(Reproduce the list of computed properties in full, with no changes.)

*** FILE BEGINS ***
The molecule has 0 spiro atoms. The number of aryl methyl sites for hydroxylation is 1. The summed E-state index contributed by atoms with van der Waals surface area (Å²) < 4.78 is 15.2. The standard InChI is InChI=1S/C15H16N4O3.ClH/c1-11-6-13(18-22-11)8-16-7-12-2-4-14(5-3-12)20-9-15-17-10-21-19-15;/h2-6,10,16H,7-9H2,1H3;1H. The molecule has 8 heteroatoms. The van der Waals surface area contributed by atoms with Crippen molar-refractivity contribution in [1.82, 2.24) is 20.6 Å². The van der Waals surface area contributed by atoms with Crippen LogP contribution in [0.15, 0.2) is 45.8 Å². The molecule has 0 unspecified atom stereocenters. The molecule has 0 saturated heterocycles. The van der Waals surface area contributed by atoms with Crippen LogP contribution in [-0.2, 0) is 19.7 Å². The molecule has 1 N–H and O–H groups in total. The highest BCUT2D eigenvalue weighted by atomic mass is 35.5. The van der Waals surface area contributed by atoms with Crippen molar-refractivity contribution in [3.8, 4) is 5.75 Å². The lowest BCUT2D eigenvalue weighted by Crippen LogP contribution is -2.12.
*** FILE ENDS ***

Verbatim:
The molecule has 0 spiro atoms. The number of aryl methyl sites for hydroxylation is 1. The summed E-state index contributed by atoms with van der Waals surface area (Å²) < 4.78 is 15.2. The standard InChI is InChI=1S/C15H16N4O3.ClH/c1-11-6-13(18-22-11)8-16-7-12-2-4-14(5-3-12)20-9-15-17-10-21-19-15;/h2-6,10,16H,7-9H2,1H3;1H. The molecule has 8 heteroatoms. The van der Waals surface area contributed by atoms with Crippen molar-refractivity contribution in [1.82, 2.24) is 20.6 Å². The van der Waals surface area contributed by atoms with Crippen LogP contribution in [0.15, 0.2) is 45.8 Å². The molecule has 0 unspecified atom stereocenters. The molecule has 0 saturated heterocycles. The van der Waals surface area contributed by atoms with Crippen LogP contribution in [-0.2, 0) is 19.7 Å². The molecule has 1 N–H and O–H groups in total. The highest BCUT2D eigenvalue weighted by atomic mass is 35.5. The van der Waals surface area contributed by atoms with Crippen molar-refractivity contribution in [3.8, 4) is 5.75 Å². The lowest BCUT2D eigenvalue weighted by Crippen LogP contribution is -2.12.